"As more and more Americans seek strategies for maintaining good health and preventing disease, and as the marketplace offers an increasing number of products to fill that desire, it is important that consumers have the best possible information to inform their choices," said the NIH in a statement.
Multivitamin/mineral supplements are regularly taken by over one-third of American adults, equivalent to about 73m people, but, according to NIH, expert recommendations regarding supplement use differ greatly, as does the strength of the science behind the claims.
" In observational studies, MVM use has been associated with better health outcomes but there are few data available from randomized trials to provide more definitive evidence," explained the NIH in a statement.
"Toward that end, this conference is expected to delineate gaps in current knowledge and to provide guidance about how NIH can help to fill those gaps," said the NIH.
The State-of-Science Conference on Multivitamin/mineral Supplements for Chronic Disease Prevention will be held next week, May 15-17, at the Natcher Conference Center in Bethesda, Maryland, and is open to both the public and media.
The conference aims to address the following six questions: What are the current patterns and prevalence of the public's use of MVM supplements? What is known about the dietary nutrient intake of MVM users versus non-users? What is the efficacy of single vitamin/mineral supplement use in chronic disease prevention? What is the efficacy of MVM in chronic disease prevention in the general population of adults? What is known about the safety of MVM for the generally healthy population? What are the major knowledge gaps and research opportunities regarding MVM use?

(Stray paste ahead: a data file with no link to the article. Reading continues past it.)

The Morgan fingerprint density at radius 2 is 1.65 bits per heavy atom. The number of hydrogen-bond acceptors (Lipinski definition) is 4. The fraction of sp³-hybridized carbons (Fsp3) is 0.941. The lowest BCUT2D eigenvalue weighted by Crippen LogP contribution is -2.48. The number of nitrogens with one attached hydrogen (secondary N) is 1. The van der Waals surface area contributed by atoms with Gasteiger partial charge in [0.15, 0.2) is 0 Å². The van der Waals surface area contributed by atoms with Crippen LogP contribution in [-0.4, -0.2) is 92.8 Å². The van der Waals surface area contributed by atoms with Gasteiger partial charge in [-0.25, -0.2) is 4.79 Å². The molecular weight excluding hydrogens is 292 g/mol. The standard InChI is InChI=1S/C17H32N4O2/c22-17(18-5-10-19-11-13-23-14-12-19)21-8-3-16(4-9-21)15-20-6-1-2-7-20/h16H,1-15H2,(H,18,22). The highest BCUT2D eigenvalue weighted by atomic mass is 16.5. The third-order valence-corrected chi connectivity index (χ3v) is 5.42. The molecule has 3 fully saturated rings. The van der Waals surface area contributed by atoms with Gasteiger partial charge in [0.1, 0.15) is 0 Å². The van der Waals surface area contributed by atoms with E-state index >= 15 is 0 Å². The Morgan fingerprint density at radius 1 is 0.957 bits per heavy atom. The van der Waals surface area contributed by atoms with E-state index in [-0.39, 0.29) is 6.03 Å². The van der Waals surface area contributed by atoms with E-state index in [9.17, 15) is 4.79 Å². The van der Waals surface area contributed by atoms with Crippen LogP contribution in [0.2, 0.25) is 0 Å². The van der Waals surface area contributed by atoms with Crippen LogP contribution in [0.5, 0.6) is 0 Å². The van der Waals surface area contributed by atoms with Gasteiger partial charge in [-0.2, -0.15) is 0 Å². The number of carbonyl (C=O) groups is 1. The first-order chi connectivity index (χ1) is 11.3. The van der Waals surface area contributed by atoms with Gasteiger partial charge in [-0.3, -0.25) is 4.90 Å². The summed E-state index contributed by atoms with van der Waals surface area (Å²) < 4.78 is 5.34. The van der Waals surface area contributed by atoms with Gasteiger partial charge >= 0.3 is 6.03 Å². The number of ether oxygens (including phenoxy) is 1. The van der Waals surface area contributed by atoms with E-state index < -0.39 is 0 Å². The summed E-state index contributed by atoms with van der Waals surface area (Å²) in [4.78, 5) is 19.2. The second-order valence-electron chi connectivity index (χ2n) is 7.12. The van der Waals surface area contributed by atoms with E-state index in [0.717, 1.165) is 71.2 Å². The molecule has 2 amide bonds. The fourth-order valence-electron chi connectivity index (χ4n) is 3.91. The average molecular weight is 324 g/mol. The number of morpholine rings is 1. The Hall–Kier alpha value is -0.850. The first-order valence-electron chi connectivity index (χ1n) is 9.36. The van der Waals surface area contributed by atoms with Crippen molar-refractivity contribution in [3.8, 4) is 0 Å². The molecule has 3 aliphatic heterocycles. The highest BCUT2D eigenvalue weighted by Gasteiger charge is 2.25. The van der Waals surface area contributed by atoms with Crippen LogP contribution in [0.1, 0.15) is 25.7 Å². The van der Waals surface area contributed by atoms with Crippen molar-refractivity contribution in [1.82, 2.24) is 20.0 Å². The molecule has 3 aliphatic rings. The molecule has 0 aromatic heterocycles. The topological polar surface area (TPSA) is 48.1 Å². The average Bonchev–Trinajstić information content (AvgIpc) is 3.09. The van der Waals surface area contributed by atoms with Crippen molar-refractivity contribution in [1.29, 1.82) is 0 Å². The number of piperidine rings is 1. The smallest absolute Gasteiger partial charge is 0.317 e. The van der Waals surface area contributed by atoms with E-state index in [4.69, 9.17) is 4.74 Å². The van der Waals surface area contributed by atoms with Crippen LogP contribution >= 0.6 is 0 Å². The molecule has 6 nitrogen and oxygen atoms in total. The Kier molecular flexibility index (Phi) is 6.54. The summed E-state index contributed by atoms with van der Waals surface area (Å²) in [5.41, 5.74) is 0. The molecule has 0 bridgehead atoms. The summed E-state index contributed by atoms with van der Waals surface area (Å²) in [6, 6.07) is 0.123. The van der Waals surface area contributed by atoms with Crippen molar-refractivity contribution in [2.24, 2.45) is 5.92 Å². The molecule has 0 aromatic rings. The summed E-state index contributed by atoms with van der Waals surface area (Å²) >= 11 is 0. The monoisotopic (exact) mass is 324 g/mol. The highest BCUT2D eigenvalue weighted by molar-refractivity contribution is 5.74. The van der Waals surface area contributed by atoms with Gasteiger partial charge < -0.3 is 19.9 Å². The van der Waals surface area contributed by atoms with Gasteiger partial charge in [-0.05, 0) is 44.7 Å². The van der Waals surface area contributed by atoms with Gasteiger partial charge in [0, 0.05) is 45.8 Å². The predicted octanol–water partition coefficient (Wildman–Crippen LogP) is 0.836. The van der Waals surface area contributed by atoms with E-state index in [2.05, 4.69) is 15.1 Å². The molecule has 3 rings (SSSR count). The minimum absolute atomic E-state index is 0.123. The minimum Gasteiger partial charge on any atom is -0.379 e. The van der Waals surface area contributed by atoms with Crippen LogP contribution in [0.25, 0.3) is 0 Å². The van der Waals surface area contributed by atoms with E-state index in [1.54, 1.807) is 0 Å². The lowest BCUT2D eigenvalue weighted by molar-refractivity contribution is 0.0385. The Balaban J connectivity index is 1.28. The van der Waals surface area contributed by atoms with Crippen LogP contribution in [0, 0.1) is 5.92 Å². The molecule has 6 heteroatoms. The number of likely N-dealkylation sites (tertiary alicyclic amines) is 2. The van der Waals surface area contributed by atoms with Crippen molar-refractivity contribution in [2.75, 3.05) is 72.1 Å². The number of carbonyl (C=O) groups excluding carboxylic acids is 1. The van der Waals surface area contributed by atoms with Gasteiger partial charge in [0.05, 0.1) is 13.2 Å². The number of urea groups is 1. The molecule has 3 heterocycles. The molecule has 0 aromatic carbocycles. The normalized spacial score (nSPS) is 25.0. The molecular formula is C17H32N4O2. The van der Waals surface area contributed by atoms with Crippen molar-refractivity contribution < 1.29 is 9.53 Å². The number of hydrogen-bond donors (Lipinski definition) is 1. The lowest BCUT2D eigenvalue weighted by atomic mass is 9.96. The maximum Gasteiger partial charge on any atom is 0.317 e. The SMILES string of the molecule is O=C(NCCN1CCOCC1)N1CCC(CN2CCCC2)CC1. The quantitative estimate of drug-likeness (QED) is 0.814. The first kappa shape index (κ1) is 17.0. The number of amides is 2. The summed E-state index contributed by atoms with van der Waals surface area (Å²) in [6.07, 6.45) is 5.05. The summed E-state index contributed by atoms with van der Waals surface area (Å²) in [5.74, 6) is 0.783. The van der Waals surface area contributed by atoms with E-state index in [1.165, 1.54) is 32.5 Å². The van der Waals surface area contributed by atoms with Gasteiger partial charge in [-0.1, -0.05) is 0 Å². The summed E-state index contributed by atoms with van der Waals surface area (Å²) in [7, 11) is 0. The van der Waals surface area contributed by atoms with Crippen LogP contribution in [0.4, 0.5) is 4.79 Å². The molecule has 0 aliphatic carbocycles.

Dr. Daniel Fabricant, vice president of scientific affairs for industry association, NNFA told NutraIngredients-USA.com: "While we are supportive of NIH sponsored research efforts on multivitamin efficacy for chronic disease prevention there are a number of factors that need to be considered regarding the differences in formulations of these products and that there are 'an increasing number of products' to better provide the consumer what they want the most in a free market, choices, which shouldn't be designated as a negative.
"Additionally most don't eat the fruits and vegetables they need to get many of these nutrients and if they do a recent study from the USDA revealed that foods aren't as vitamin rich as they have been in the past.
"We have to get these nutrients somewhere, again from just a common sense approach vitamin supplementation has shown to be a safe, economical and effective approach. We hope these concepts are taken in to consideration by the panel and the focus of the panel is to help design better studies not just generate headlines to make the front page of the news," said Fabricant.